We visited this man’s salt cod operation, which he proudly told us was the only such cod plant left in Iceland using traditional hand methods. The cod are dried and preserved with Portuguese sea salt. Most of the finished product is exported as bacalao back to Portugal and other Mediterranean countries. The heads are shipped to Nigeria for use in a local soup. The guts are ground up and used as fertilizer. The salt is used twice, and then transformed into salt licks for grazing sheep and cattle. Nothing is thrown away.

Salt cod in the making
The shark’s head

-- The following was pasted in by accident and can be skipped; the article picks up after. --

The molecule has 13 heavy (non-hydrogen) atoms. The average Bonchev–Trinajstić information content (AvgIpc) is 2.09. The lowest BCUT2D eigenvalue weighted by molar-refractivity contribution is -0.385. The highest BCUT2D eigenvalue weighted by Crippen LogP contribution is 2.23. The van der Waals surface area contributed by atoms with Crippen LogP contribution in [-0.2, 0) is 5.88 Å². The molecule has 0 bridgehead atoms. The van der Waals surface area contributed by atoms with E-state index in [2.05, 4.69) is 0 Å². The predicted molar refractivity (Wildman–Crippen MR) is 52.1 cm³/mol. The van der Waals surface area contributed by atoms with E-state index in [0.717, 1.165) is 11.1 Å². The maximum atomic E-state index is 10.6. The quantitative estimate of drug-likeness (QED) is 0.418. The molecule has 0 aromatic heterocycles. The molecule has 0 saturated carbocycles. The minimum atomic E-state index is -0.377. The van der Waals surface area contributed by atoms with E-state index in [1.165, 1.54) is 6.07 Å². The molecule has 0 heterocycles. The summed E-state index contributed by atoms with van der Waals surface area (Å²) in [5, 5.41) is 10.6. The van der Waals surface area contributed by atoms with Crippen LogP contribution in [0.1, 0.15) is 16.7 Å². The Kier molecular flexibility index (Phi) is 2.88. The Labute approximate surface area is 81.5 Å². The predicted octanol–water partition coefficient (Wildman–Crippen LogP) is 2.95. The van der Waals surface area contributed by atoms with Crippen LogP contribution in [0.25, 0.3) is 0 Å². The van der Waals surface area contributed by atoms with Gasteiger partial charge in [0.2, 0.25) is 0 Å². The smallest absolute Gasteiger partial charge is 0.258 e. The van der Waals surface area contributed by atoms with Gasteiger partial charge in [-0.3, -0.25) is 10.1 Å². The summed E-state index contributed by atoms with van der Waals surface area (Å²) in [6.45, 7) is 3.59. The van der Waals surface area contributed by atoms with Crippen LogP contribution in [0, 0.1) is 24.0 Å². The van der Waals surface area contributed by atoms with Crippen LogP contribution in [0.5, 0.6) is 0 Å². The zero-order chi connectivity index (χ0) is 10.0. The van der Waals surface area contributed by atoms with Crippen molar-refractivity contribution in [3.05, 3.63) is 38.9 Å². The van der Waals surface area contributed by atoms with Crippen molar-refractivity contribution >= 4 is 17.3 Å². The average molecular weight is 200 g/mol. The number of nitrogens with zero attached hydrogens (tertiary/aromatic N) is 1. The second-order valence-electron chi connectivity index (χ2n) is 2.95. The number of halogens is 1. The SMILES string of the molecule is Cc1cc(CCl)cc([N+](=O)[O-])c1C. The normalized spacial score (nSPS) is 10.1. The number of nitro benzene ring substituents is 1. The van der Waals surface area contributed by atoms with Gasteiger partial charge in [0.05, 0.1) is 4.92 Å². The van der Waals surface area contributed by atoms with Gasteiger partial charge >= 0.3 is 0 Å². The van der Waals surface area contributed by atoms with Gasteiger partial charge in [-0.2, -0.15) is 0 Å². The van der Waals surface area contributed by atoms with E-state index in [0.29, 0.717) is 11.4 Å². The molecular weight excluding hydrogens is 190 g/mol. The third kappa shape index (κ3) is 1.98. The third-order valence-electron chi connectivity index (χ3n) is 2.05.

At this place I got to try one of Iceland’s (in)famous foods. On occasion, the cod fishermen catch one of the huge sharks that live in the deep waters around Iceland. The fish cannot survive being brought to the surface, and the law requires that the sharks be used and not thrown back to die. Without going into the unseemly details of why, the shark meat is, in essence, fermented. What we were offered looked like little cubes of tofu. To say that it did not taste appetizing would be an understatement; to say that it was awful would also be an understatement. However, the owner passed out cards with his signature to those who stomached it, and I am now a member of The Rotten Shark Club.